Mesenchymal stromal cells having inactivated RB1 survive following low irradiation and accumulate damaged DNA: Hints for side effects following radiotherapy
Following radiotherapy, bone sarcomas account for a significant percentage of recurring tumors. This risk is further increased in patients with hereditary retinoblastoma that undergo radiotherapy. We analyzed the effect of low and medium dose radiation on mesenchymal stromal cells (MSCs) with inactivated RB1 gene to gain insights on the molecular mechanisms that can induce second malignant neoplasm in cancer survivors.
MSC cultures contain subpopulations of mesenchymal stem cells and committed progenitors that can differentiate into mesodermal derivatives: adipocytes, chondrocytes, and osteocytes. These stem cells and committed osteoblast precursors are the cell of origin in osteosarcoma, and RB1 gene mutations have a strong role in its pathogenesis. Following 40 and 2000 mGy X-ray exposure, MSCs with inactivated RB1 do not proliferate and accumulate high levels of unrepaired DNA as detected by persistence of gamma-H2AX foci. In samples with inactivated RB1 the radiation treatment did not increase apoptosis, necrosis or senescence versus untreated cells. Following radiation, CFU analysis showed a discrete number of cells with clonogenic capacity in cultures with silenced RB1.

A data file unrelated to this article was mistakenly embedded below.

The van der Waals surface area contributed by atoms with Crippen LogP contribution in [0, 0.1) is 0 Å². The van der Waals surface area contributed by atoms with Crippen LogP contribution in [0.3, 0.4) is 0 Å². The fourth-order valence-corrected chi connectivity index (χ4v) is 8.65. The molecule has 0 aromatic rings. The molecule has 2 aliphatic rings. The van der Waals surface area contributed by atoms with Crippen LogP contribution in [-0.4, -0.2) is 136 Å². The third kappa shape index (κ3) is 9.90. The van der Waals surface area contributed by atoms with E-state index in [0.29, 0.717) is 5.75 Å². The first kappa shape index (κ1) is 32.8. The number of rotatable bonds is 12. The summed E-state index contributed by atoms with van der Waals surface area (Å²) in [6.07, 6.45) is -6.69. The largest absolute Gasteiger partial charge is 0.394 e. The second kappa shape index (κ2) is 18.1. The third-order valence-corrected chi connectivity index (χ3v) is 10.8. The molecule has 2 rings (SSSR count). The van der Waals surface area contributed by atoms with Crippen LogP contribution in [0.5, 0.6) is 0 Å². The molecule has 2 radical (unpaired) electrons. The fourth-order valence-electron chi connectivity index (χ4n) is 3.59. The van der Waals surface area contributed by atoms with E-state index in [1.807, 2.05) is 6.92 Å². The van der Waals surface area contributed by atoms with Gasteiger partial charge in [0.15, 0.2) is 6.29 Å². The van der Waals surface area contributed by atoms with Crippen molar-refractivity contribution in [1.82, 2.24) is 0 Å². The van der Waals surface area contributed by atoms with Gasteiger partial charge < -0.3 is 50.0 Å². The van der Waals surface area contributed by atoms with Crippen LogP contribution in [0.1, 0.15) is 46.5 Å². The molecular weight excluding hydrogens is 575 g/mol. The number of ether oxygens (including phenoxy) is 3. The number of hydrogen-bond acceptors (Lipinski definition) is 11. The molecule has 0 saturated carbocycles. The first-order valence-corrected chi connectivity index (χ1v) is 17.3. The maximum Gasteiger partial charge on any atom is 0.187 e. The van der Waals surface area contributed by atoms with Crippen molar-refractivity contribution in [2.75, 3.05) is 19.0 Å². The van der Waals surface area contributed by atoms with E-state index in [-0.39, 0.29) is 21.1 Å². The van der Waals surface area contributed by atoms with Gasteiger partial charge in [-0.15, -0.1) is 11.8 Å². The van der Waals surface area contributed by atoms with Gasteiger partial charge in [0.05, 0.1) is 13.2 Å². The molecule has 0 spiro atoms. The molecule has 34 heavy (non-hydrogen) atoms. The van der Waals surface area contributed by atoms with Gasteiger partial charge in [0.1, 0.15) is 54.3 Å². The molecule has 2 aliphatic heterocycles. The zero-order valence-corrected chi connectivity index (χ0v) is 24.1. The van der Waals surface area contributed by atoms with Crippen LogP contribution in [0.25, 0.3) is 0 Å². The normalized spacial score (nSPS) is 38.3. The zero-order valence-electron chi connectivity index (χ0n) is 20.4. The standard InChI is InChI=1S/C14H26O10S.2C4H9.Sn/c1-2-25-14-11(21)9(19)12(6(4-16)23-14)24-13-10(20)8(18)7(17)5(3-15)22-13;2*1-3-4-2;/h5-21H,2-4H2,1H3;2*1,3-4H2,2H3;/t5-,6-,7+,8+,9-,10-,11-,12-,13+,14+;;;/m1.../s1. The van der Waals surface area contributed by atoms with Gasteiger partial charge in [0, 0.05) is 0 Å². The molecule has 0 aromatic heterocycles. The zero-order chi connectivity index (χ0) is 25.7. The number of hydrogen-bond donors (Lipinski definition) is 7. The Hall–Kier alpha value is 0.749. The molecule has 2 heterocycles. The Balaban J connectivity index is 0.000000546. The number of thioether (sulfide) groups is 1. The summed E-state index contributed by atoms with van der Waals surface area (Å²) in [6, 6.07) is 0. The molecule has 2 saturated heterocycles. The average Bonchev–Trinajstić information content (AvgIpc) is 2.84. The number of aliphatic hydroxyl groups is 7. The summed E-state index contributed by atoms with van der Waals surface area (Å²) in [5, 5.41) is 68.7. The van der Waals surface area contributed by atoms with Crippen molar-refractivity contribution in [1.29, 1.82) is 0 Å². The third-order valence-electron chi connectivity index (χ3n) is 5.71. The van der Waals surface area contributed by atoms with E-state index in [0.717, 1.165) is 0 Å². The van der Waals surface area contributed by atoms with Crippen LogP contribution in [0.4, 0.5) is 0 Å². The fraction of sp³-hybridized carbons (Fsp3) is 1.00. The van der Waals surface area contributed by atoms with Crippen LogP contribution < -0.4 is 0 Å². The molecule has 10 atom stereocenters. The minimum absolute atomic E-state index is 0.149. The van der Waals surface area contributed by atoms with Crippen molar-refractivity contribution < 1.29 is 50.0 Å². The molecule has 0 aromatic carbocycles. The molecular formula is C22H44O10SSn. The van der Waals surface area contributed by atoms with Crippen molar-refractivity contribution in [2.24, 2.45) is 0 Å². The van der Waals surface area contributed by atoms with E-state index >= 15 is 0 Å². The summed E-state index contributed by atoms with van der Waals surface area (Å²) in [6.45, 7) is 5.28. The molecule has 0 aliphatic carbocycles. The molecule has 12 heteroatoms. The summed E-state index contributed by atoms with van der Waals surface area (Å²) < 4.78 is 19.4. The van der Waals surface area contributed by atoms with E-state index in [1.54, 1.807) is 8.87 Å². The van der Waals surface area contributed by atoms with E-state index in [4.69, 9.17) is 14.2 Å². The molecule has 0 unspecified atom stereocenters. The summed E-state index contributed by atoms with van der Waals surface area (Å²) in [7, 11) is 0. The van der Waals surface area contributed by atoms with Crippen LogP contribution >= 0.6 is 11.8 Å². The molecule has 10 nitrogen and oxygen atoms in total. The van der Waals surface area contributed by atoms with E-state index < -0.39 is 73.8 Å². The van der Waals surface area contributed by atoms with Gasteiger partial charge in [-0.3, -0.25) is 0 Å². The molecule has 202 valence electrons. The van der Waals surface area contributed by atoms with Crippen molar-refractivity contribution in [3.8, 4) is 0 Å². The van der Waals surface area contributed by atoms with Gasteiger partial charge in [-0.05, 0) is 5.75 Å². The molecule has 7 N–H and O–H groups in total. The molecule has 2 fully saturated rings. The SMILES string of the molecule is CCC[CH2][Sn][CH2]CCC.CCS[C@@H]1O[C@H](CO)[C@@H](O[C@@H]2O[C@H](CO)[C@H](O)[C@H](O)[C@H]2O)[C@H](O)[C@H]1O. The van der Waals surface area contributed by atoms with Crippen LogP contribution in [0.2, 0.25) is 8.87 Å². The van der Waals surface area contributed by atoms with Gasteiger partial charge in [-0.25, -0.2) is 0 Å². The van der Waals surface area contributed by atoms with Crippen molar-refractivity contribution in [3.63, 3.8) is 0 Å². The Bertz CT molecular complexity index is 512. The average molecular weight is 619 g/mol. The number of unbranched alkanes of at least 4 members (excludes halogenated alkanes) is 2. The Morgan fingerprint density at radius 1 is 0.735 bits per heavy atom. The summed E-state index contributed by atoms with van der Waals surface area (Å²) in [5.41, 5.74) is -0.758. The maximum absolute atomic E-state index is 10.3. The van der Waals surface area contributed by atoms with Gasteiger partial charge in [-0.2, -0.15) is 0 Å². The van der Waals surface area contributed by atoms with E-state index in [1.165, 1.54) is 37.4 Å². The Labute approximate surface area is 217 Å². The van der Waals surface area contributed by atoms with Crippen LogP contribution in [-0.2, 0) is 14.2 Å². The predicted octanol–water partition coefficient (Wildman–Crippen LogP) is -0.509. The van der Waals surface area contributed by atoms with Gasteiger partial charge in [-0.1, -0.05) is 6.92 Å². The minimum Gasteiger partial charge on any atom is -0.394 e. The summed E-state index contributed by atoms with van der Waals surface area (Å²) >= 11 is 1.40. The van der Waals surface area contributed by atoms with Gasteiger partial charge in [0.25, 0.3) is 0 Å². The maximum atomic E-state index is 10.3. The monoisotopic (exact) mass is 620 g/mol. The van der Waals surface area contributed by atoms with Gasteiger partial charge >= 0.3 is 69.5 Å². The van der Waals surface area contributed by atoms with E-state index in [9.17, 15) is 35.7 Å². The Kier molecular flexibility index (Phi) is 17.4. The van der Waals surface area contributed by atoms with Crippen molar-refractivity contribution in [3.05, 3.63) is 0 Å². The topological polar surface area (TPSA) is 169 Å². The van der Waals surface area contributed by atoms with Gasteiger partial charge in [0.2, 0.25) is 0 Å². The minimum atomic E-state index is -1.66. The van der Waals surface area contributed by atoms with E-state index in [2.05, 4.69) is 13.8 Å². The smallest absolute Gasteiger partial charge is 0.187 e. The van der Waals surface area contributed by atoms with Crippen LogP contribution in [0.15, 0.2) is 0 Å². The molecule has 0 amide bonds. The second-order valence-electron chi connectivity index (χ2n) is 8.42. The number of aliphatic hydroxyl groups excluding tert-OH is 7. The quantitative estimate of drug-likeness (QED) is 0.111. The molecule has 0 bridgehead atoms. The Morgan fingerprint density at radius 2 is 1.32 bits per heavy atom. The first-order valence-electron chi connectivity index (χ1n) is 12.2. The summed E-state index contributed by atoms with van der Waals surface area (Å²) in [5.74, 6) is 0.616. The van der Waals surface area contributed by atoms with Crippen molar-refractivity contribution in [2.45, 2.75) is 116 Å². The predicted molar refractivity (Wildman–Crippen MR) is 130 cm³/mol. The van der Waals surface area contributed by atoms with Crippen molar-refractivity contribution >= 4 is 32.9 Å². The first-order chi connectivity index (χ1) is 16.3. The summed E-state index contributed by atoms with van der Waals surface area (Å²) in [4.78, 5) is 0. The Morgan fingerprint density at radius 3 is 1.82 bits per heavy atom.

We extended our analysis to the other members of retinoblastoma gene family: RB2/P130 and P107. Also in the MSCs with silenced RB2/P130 and P107 we detected the presence of cells with unrepaired DNA following X-ray irradiation. Cells with unrepaired DNA may represent a reservoir of cells that may undergo neoplastic transformation. Our study suggests that, following radiotherapy, cancer patients with mutations of retinoblastoma genes may be under strict controls to evaluate onset of secondary neoplasms following radiotherapy.